Matt Charney, the very talented screenwriter and editor of Recruiting Daily, has gifted the world with a scathing critique of temp work as he experienced it working one day.

Before I get into the problems with his clever but flawed post, a disclosure: Matt did a short gig for me at Tempworks almost 10 years ago and produced some great client stories and schooled me on blogging.  But he also introduced me to a spambot called LinkedIn, a dastardly act for which I still hold a grudge.

Anyway, back to Matt's heroic day as temp receptionist at a Texas medical clinic.   His first issue with it was boredom: "Over my left, a large white clock ticked. And ticked. And ticked some more. No matter how busy it got during the day, no matter how loud the waiting room became, for some reason, the sound of seconds counting down could continually be heard."

His second and final issue is about the injustice of temp jobs.  

The injustice begins with milk.   Matt apparently pays $3.70 for a gallon of milk (must be the organic stuff), which he deftly calculates an $8/hr temp makes in about 30 minutes.  That $8/hr compares to your average CEO who, according to Matt, makes $2,000 per hour (that's four million dollars per year).  Matt apparently hasn't read about the great CEO salary fallacy.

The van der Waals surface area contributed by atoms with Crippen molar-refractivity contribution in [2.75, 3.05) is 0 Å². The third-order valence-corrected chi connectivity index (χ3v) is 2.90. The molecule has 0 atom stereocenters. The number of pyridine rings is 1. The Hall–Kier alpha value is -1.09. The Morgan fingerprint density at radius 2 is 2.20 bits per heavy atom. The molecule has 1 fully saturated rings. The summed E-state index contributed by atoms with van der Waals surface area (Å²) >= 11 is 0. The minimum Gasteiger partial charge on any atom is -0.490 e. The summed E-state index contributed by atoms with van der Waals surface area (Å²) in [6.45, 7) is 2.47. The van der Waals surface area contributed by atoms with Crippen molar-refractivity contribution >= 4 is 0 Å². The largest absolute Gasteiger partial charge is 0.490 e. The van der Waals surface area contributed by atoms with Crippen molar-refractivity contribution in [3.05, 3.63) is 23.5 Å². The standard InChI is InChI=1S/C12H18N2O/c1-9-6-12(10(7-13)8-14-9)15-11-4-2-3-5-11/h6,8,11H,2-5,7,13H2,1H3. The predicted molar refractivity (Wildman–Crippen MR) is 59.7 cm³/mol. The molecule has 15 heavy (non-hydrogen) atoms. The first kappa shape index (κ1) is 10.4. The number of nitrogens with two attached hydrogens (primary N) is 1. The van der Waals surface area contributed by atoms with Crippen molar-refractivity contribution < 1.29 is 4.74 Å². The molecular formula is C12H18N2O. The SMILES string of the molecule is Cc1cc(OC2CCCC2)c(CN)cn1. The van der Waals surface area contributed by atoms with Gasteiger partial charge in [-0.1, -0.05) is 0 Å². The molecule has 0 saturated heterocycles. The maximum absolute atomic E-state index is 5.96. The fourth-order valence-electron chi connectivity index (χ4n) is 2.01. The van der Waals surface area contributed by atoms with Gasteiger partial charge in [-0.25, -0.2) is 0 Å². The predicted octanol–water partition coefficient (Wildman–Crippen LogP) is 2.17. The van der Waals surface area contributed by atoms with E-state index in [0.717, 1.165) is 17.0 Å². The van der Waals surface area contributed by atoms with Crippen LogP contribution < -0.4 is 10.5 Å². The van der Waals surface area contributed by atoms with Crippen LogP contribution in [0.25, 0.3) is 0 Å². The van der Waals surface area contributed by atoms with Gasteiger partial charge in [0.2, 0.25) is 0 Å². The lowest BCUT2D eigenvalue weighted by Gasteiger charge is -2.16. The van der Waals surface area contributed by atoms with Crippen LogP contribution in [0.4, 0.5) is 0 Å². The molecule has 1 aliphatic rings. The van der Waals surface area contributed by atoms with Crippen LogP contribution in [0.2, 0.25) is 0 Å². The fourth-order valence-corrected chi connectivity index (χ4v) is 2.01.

And those evil, overpaid CEOs, it's the ones at staffing firms that Matt has a really big problem with:

And you're willing to accept the fact that the market for most of these jobs pays a little more than 65 bucks for the many associated opportunity costs, even as some global contingent workforce firm (I was placed through a subsidiary of a global staffing firm you've heard of, but thankfully hadn't heard of me) makes billions in revenue off of the margins for cash these workers earn for them but never see a scintilla [bold mine -- Gregg]

What does Matt mean by "many associated opportunity costs"?  I think he means sundry expenses like actually getting to work and back and not having a day off, but those are not opportunity costs.  Opportunity costs, in economics, are benefits you give up in choosing one alternative over another.

Let's look at that last line: "makes billions in revenue off of the margins for cash these workers earn for them".   It's not clear Matt studied econ at USC, nor is it clear he distinguishes between revenue and profits.  The colloquial expression is 'make profits' not 'make revenue'.   What are 'margins for cash'?   And if the workers never see a scintilla (scintilla, muy interesante word choice), what is a paycheck?  

I think Matt is trying to say that big global staffing companies sell their product for more than cost (wouldn't that be something!) and that workers should get a bigger share of the difference, but honestly I don't have ninguna idea.

But I digress because the biggest issue with Matt's piece is he makes no effort to point out that temp jobs like the one he worked are the number one way people make it into higher paying, more fulfilling careers.   

Ok, I'm going to stop here.   Matt, the king of recruiting related content, could have done a cleaner job on this.  I can forgive him for this hit piece, but never for getting me started on that spambot.